How did the community rally round and help and what would you say about their support?
Anna has had great support from friends, family, the BHF and the wider community, who have given generously to her fundraising activities.
Can you give more details of Anna’s fundraising efforts, particularly anything she did locally?
Anna was very active in terms of fundraising and raising awareness of the lack of organ donation in children. She undertook two sponsored walks for the Worcester branch of the British Heart Foundation, where she met other people who had been transplanted. They offered great support to her.
Anna also rode 132 miles (equivalent to riding from Worcester to GOSH) over four days on an electric bike kindly donated by On-bike Electric Bikes in Worcester to raise funds for GOSH.
In all Anna raised over £8,000 for BHF and GOSH. She even appeared on BBC Midlands Today
What awards has Anna received?
Anna received a BHF HeartHero award from BHF in London. She was also commended by the Institute of Fundraising. At school she was the first Nunnery Wood High School pupil to ever receive the Adam Hussein award.
What else would you like to say?
While Anna's incredible transplant journey highlights many positives, somewhere in the UK is a donor family who are still grieving the loss off a relative. In time Anna will get the opportunity to write to that family.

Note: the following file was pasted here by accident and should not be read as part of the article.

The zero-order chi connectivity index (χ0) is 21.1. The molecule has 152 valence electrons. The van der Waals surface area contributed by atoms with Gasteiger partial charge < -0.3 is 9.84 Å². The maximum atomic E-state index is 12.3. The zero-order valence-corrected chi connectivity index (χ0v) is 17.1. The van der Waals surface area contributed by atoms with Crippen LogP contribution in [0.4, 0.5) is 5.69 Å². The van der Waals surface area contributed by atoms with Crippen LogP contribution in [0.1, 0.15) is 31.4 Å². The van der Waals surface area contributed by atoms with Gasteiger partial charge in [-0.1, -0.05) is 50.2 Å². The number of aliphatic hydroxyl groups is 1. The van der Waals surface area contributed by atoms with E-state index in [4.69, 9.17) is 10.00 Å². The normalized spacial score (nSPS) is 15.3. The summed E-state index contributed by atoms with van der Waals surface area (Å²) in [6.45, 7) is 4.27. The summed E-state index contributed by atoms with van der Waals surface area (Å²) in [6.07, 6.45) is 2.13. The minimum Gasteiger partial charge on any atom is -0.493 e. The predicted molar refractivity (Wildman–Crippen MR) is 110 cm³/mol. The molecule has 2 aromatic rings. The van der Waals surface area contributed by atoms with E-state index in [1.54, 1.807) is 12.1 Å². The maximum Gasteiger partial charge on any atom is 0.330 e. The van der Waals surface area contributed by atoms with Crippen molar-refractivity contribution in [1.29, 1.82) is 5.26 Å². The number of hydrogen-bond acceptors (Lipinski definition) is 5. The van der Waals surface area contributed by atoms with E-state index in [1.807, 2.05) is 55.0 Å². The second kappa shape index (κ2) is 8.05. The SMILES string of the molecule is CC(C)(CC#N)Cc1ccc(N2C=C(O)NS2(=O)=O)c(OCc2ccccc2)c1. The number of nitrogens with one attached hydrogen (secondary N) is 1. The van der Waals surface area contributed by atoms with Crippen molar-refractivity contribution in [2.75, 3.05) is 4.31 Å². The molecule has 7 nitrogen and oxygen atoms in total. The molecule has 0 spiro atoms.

At the time of transplant it was impossible not to shed a tear for that unknown family, who have selflessly saved Anna's life. It is truly humbling to think that another family has, in their darkest hours, found strength to offer donation to complete strangers. They are superhuman. Without doubt, their kindness saved Anna's life. They positively impacted on my family, Anna's school friends and teachers and so many others who know her.
Organ donation not only saves lives, it rescues entire families. It takes away suffering. It wipes away tears not just for the recipient but for everyone associated with them. There are no words which can ever describe our gratitude.
We hope one day Anna can meet the donor family and they can still feel the heartbeat of their loved ones, still beating strongly inside Anna, allowing her to live on and share some great experiences and always with a smile on her face.